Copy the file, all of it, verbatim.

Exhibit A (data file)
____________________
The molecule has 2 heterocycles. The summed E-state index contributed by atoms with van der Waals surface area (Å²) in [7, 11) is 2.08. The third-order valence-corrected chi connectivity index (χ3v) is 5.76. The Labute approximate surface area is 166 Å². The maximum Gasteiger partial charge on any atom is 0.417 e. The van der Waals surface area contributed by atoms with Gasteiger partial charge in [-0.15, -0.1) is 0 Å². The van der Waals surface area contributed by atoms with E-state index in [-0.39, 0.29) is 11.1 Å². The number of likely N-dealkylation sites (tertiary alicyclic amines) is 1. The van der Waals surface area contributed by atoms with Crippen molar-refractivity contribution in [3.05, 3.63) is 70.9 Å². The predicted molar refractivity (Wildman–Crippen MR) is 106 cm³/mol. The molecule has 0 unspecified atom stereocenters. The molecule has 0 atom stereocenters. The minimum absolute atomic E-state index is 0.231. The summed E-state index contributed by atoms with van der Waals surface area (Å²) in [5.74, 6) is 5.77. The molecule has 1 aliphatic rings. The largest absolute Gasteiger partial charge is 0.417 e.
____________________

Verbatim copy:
The molecule has 2 heterocycles. The summed E-state index contributed by atoms with van der Waals surface area (Å²) in [7, 11) is 2.08. The third-order valence-corrected chi connectivity index (χ3v) is 5.76. The Labute approximate surface area is 166 Å². The maximum Gasteiger partial charge on any atom is 0.417 e. The van der Waals surface area contributed by atoms with Gasteiger partial charge in [-0.15, -0.1) is 0 Å². The van der Waals surface area contributed by atoms with E-state index in [-0.39, 0.29) is 11.1 Å². The number of likely N-dealkylation sites (tertiary alicyclic amines) is 1. The van der Waals surface area contributed by atoms with Crippen molar-refractivity contribution in [3.05, 3.63) is 70.9 Å². The predicted molar refractivity (Wildman–Crippen MR) is 106 cm³/mol. The molecule has 0 unspecified atom stereocenters. The molecule has 0 atom stereocenters. The minimum absolute atomic E-state index is 0.231. The summed E-state index contributed by atoms with van der Waals surface area (Å²) in [5.74, 6) is 5.77. The molecule has 1 aliphatic rings. The largest absolute Gasteiger partial charge is 0.417 e.